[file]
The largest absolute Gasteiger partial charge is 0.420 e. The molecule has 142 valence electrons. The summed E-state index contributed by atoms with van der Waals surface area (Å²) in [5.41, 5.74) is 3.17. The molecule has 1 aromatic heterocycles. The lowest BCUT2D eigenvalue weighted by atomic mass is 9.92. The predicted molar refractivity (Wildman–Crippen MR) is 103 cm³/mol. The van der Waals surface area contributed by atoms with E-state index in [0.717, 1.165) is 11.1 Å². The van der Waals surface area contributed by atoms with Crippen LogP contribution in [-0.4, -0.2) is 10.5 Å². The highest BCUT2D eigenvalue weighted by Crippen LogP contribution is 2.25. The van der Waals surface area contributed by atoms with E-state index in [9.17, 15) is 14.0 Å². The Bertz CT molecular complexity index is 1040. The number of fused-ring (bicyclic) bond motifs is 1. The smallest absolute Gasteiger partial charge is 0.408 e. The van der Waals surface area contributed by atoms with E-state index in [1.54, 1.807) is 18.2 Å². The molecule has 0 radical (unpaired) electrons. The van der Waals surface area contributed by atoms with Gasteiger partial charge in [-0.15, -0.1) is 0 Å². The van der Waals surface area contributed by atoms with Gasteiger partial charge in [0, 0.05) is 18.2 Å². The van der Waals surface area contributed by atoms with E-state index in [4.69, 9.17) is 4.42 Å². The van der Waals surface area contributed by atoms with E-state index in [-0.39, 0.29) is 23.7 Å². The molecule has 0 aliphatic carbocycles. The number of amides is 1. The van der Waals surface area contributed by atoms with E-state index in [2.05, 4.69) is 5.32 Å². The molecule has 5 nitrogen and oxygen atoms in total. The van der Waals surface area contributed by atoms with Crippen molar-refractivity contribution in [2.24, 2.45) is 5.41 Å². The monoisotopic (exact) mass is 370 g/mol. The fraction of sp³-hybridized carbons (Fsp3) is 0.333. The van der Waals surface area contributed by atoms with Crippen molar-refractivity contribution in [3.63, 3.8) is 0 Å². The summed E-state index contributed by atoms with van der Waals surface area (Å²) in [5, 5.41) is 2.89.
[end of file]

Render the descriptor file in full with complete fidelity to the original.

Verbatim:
The largest absolute Gasteiger partial charge is 0.420 e. The molecule has 142 valence electrons. The summed E-state index contributed by atoms with van der Waals surface area (Å²) in [5.41, 5.74) is 3.17. The molecule has 1 aromatic heterocycles. The lowest BCUT2D eigenvalue weighted by atomic mass is 9.92. The predicted molar refractivity (Wildman–Crippen MR) is 103 cm³/mol. The van der Waals surface area contributed by atoms with E-state index in [0.717, 1.165) is 11.1 Å². The van der Waals surface area contributed by atoms with Crippen LogP contribution in [-0.4, -0.2) is 10.5 Å². The highest BCUT2D eigenvalue weighted by Crippen LogP contribution is 2.25. The van der Waals surface area contributed by atoms with E-state index in [9.17, 15) is 14.0 Å². The Bertz CT molecular complexity index is 1040. The number of fused-ring (bicyclic) bond motifs is 1. The smallest absolute Gasteiger partial charge is 0.408 e. The van der Waals surface area contributed by atoms with E-state index in [1.54, 1.807) is 18.2 Å². The molecule has 0 radical (unpaired) electrons. The van der Waals surface area contributed by atoms with Gasteiger partial charge in [-0.15, -0.1) is 0 Å². The van der Waals surface area contributed by atoms with Gasteiger partial charge in [0, 0.05) is 18.2 Å². The van der Waals surface area contributed by atoms with E-state index in [4.69, 9.17) is 4.42 Å². The van der Waals surface area contributed by atoms with E-state index in [-0.39, 0.29) is 23.7 Å². The molecule has 0 aliphatic carbocycles. The number of amides is 1. The van der Waals surface area contributed by atoms with E-state index in [2.05, 4.69) is 5.32 Å². The molecule has 5 nitrogen and oxygen atoms in total. The van der Waals surface area contributed by atoms with Crippen molar-refractivity contribution in [2.24, 2.45) is 5.41 Å². The monoisotopic (exact) mass is 370 g/mol. The fraction of sp³-hybridized carbons (Fsp3) is 0.333. The van der Waals surface area contributed by atoms with Crippen molar-refractivity contribution in [3.63, 3.8) is 0 Å². The summed E-state index contributed by atoms with van der Waals surface area (Å²) in [5, 5.41) is 2.89.